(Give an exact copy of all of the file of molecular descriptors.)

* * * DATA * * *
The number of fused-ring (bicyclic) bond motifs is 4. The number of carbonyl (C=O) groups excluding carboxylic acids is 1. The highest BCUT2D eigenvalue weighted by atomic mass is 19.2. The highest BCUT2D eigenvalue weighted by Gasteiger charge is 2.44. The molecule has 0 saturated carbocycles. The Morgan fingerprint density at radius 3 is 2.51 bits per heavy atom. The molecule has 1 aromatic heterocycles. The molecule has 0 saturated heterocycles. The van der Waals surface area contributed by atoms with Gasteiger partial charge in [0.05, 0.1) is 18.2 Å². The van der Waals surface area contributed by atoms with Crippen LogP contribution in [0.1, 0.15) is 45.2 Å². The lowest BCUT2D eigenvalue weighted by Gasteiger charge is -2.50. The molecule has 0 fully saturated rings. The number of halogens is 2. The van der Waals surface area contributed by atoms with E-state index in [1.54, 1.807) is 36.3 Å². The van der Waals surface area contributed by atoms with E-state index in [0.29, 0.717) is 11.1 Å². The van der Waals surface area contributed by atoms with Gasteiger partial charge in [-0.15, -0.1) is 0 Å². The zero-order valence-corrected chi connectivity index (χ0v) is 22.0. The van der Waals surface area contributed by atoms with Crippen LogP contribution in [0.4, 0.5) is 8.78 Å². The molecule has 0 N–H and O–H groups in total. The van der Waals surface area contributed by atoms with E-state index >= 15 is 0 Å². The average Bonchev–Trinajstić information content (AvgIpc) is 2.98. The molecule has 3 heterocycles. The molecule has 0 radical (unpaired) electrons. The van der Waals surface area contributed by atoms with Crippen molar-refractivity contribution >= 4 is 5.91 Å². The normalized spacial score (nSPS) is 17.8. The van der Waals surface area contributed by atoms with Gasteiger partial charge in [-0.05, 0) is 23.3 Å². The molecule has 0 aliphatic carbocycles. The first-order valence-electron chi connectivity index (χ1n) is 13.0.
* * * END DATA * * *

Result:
The number of fused-ring (bicyclic) bond motifs is 4. The number of carbonyl (C=O) groups excluding carboxylic acids is 1. The highest BCUT2D eigenvalue weighted by atomic mass is 19.2. The highest BCUT2D eigenvalue weighted by Gasteiger charge is 2.44. The molecule has 0 saturated carbocycles. The Morgan fingerprint density at radius 3 is 2.51 bits per heavy atom. The molecule has 1 aromatic heterocycles. The molecule has 0 saturated heterocycles. The van der Waals surface area contributed by atoms with Gasteiger partial charge in [0.05, 0.1) is 18.2 Å². The van der Waals surface area contributed by atoms with Crippen LogP contribution in [0.1, 0.15) is 45.2 Å². The lowest BCUT2D eigenvalue weighted by Gasteiger charge is -2.50. The molecule has 0 fully saturated rings. The number of halogens is 2. The van der Waals surface area contributed by atoms with E-state index in [1.54, 1.807) is 36.3 Å². The van der Waals surface area contributed by atoms with E-state index in [0.29, 0.717) is 11.1 Å². The van der Waals surface area contributed by atoms with Gasteiger partial charge in [-0.15, -0.1) is 0 Å². The zero-order valence-corrected chi connectivity index (χ0v) is 22.0. The van der Waals surface area contributed by atoms with Crippen LogP contribution in [0.4, 0.5) is 8.78 Å². The molecule has 0 N–H and O–H groups in total. The van der Waals surface area contributed by atoms with E-state index >= 15 is 0 Å². The average Bonchev–Trinajstić information content (AvgIpc) is 2.98. The molecule has 3 heterocycles. The molecule has 0 radical (unpaired) electrons. The van der Waals surface area contributed by atoms with Crippen molar-refractivity contribution >= 4 is 5.91 Å². The normalized spacial score (nSPS) is 17.8. The van der Waals surface area contributed by atoms with Gasteiger partial charge in [-0.05, 0) is 23.3 Å². The molecule has 0 aliphatic carbocycles. The first-order valence-electron chi connectivity index (χ1n) is 13.0.